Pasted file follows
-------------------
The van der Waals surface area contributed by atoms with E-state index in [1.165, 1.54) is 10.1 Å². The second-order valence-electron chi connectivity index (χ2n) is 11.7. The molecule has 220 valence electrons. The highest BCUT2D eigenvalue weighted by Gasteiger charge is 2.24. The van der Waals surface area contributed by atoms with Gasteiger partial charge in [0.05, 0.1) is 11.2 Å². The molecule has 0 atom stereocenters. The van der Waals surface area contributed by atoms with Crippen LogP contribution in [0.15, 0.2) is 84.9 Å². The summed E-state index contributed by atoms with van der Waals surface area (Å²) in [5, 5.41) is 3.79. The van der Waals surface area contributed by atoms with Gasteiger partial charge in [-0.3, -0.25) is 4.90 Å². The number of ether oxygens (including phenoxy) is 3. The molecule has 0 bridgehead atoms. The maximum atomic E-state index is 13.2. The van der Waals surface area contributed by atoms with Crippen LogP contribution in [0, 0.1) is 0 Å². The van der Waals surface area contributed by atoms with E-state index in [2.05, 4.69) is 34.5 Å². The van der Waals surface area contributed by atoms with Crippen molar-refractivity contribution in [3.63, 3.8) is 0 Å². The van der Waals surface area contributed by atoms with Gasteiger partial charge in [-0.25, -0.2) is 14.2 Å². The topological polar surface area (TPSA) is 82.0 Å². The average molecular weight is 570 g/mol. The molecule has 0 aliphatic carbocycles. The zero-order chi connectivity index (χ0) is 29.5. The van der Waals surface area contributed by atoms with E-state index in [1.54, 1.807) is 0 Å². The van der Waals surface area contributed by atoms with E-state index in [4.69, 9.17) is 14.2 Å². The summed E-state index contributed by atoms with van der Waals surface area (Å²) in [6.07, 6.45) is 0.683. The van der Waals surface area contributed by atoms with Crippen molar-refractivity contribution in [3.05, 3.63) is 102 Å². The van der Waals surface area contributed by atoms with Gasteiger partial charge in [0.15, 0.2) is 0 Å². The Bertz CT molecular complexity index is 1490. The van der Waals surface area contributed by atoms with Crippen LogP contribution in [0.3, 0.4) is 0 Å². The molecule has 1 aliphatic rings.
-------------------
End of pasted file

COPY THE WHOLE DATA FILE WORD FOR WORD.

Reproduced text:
The van der Waals surface area contributed by atoms with E-state index in [1.165, 1.54) is 10.1 Å². The second-order valence-electron chi connectivity index (χ2n) is 11.7. The molecule has 220 valence electrons. The highest BCUT2D eigenvalue weighted by Gasteiger charge is 2.24. The van der Waals surface area contributed by atoms with Gasteiger partial charge in [0.05, 0.1) is 11.2 Å². The molecule has 0 atom stereocenters. The van der Waals surface area contributed by atoms with Crippen LogP contribution in [0.15, 0.2) is 84.9 Å². The summed E-state index contributed by atoms with van der Waals surface area (Å²) in [5, 5.41) is 3.79. The van der Waals surface area contributed by atoms with Gasteiger partial charge in [-0.3, -0.25) is 4.90 Å². The number of ether oxygens (including phenoxy) is 3. The molecule has 0 bridgehead atoms. The maximum atomic E-state index is 13.2. The van der Waals surface area contributed by atoms with Crippen LogP contribution in [0, 0.1) is 0 Å². The van der Waals surface area contributed by atoms with E-state index in [2.05, 4.69) is 34.5 Å². The van der Waals surface area contributed by atoms with Crippen molar-refractivity contribution in [3.63, 3.8) is 0 Å². The van der Waals surface area contributed by atoms with Gasteiger partial charge in [-0.25, -0.2) is 14.2 Å². The topological polar surface area (TPSA) is 82.0 Å². The average molecular weight is 570 g/mol. The molecule has 0 aliphatic carbocycles. The zero-order chi connectivity index (χ0) is 29.5. The van der Waals surface area contributed by atoms with E-state index in [1.54, 1.807) is 0 Å². The van der Waals surface area contributed by atoms with E-state index in [4.69, 9.17) is 14.2 Å². The summed E-state index contributed by atoms with van der Waals surface area (Å²) in [6.07, 6.45) is 0.683. The van der Waals surface area contributed by atoms with Crippen molar-refractivity contribution in [3.05, 3.63) is 102 Å². The van der Waals surface area contributed by atoms with Gasteiger partial charge in [0.15, 0.2) is 0 Å². The Bertz CT molecular complexity index is 1490. The van der Waals surface area contributed by atoms with Crippen LogP contribution in [0.3, 0.4) is 0 Å². The molecule has 1 aliphatic rings.